Observers Question Mexico’s Presidential Election With PM-Mexico-Election, Bjt
MEXICO CITY (AP) _ American observers who scrutinized Mexico’s presidential contest say the vote was cleaner than in past elections, but they and others still found widespread irregularities.
Civic Alliance, the largest Mexican election monitoring group, said it found that voters were pressured in about a quarter of rural precincts.
″The quality of elections is in doubt,″ said Rogelio Gomez, a board member of the Alliance, which groups some 400 organizations.
Alliance officials said the problems, which included large numbers of eligible voters removed from voting lists, might not have been enough to swing the election.
But, said Alliance official Enrique Calderon, ″Whether you steal 100 pesos or a million from a bank, it’s still called a bank robbery.″
Observers were allowed for the first time to monitor the election, under sweeping reforms designed to clean up a fraud-ridden system that has kept the Institutional Revolutionary Party, or PRI, in power for 65 years.
PRI candidate Ernesto Zedillo won the vote, having built an insurmountable lead by late Tuesday. Final results were not expected before today.
The government spent $730 million to overhaul voter rolls, issue photo identity cards, create a new indelible ink to prevent double-voting and create an office for a new election fraud prosecutor.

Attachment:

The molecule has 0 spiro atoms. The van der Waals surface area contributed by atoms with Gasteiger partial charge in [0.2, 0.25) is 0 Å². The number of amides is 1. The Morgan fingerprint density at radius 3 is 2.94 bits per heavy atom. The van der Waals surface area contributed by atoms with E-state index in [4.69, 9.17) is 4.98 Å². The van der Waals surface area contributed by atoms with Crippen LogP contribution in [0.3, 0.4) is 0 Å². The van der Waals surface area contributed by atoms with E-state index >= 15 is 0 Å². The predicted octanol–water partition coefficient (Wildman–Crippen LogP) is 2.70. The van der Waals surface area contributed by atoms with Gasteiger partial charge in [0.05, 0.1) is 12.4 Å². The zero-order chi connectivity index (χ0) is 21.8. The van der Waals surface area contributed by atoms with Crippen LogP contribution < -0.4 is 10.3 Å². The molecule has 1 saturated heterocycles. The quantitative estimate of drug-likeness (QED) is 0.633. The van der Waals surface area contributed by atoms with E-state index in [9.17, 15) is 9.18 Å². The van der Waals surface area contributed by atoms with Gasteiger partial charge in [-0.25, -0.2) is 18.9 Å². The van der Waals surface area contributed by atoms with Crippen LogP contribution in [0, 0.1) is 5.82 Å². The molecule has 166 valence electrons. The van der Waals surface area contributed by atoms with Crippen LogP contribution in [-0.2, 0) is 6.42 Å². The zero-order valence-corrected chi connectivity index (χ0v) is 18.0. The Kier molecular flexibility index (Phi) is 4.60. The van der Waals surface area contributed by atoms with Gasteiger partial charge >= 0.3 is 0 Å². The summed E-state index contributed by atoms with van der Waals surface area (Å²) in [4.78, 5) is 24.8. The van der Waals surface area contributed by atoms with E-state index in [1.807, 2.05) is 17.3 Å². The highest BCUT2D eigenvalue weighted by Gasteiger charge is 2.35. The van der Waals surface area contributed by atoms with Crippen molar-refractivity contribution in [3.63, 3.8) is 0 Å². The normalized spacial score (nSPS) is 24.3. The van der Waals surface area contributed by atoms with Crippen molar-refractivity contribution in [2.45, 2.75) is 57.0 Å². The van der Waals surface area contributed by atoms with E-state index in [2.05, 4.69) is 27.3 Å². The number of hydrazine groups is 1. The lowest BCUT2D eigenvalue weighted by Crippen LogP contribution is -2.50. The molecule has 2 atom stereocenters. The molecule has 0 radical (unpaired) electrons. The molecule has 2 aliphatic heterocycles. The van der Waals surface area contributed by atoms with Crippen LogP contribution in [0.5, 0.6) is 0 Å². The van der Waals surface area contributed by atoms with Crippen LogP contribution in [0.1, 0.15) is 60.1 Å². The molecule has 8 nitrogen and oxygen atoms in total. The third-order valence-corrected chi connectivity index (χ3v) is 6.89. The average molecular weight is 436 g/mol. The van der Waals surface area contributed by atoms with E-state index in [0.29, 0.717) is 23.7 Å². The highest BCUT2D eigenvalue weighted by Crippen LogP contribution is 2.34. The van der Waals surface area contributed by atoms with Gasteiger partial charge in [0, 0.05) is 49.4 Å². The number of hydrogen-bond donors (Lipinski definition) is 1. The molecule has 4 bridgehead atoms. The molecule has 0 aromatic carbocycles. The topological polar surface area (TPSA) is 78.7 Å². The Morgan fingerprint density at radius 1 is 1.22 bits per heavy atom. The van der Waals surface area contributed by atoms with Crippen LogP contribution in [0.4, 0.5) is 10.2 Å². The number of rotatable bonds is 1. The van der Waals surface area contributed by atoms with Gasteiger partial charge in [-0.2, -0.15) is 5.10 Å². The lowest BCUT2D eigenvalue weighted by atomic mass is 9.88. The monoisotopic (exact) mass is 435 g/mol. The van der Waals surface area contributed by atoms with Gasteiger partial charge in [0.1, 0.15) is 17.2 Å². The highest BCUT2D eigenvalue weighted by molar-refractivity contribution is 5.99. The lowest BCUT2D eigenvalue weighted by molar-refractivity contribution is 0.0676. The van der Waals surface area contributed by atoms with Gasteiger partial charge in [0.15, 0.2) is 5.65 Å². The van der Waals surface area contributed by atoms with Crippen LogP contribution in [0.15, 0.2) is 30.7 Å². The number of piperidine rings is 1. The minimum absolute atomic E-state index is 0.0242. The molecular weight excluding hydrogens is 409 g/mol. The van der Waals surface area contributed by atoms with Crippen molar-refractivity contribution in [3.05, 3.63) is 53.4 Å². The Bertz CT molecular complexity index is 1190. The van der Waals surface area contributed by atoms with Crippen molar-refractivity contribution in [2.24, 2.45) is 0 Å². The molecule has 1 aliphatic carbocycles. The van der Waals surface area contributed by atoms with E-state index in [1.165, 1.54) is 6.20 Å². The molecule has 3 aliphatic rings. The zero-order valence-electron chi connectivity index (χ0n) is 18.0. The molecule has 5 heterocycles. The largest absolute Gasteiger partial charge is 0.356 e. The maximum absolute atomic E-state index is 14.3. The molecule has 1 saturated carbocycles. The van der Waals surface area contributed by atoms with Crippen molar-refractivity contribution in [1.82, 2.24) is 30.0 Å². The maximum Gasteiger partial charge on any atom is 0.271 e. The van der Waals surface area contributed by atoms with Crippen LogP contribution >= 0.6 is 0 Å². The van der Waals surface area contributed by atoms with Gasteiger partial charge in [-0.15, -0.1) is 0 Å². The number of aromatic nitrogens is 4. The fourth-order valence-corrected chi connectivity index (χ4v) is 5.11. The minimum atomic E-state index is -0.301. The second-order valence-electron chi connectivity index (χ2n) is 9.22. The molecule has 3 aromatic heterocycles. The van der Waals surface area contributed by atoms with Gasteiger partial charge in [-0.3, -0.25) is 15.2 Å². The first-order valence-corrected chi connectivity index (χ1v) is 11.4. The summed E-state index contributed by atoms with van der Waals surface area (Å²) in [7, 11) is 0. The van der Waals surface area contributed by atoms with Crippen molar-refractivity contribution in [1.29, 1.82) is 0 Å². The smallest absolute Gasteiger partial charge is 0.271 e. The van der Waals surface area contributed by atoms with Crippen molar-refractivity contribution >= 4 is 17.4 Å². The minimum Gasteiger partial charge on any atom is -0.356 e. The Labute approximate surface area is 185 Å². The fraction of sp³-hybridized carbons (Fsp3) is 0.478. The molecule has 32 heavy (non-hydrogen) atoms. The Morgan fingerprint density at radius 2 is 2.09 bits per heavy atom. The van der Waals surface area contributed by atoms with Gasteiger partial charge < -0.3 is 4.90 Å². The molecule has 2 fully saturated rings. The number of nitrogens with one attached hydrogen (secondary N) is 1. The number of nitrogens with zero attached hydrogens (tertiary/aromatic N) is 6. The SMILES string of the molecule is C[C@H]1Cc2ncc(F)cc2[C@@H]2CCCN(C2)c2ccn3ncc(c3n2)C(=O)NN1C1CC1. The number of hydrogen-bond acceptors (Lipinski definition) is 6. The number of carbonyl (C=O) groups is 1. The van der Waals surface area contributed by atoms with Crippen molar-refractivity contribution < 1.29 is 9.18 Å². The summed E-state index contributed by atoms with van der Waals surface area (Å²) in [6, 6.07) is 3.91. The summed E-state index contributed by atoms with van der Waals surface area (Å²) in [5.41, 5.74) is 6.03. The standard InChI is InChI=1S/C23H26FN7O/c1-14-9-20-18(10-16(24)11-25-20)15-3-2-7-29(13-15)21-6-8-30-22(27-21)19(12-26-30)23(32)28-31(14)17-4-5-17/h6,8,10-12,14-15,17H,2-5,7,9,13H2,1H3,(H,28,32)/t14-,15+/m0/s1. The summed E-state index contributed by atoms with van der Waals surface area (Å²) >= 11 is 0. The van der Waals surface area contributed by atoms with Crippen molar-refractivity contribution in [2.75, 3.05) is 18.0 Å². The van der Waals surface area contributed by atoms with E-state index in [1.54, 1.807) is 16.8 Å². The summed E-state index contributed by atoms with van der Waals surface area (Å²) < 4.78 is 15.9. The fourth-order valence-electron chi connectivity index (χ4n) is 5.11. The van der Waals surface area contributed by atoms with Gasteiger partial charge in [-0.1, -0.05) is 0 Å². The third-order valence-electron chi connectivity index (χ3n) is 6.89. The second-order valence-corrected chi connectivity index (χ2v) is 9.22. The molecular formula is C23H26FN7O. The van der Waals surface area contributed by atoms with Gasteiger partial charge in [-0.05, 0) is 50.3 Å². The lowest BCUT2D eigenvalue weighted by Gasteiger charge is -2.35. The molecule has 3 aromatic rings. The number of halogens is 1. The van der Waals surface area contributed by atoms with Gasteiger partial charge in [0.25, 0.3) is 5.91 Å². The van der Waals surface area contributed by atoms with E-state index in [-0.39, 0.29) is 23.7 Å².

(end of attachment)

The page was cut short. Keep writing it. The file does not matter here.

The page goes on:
About 900 foreign ″guest″ observers and 82,000 domestic poll watchers took part in what was the most-scrutinized election in Mexican history.
″We have seen a more open election,″ said former Democratic Party Chairman Paul Kirk, president of the National Democratic Institute. ″What happened on Sunday was something that has never happened in Mexico before.″
Government authorities said Tuesday as many as 77 percent of Mexico’s 45.7 eligible voters cast ballots Sunday in an unprecedented exercise in democracy.
″Whatever skepticism may have been in people’s minds ... the turnout here in Mexico was a powerful statement made by the most important group who participated in the elections,″ Kirk told a news conference Tuesday.
Kirk released a preliminary report of the International Republican Institute and National Democratic Institute, which sent a joint delegation.
In twenty-five states observed, the 34 delegation teams found only ″minor irregularities and isolated instances of intimidation of voters.″
The report added that the observers found ″no evidence to suggest that they would have affected the outcome of the presidential contest.″
But some foreign observers glossed over serious problems, said Enrique Oteiza, an Argentine researcher from the University of Buenos Aires.
They are ″accepting things that they would never accept in their own countries, in the United States or in Europe,″ said Oteiza, who reported witnessing numerous irregularities in Mexico state.
Most of the foreigners’ complaints centered on ruling party representatives, who were not election officials, accused of entering polling booths to ″help″ people vote.
They also complained of government employees frightening people into voting for the PRI by threatening to cut off government aid, such as food coupons or farm assistance.
Some foreign observers harshly condemned the election.
″I just saw gross fraud,″ said Katie Villaire, a sociology professor from Grand Rapids, MI, in Mexico with the San Fransisco-based Global Exchange, which sent observers to remote areas of Mexico.
Eighty members of Global Exchange held a protest today in front of the offices of media giant Televisa, saying it broadcast only the group’s brief remarks about progress in the election and ignored comments about problems.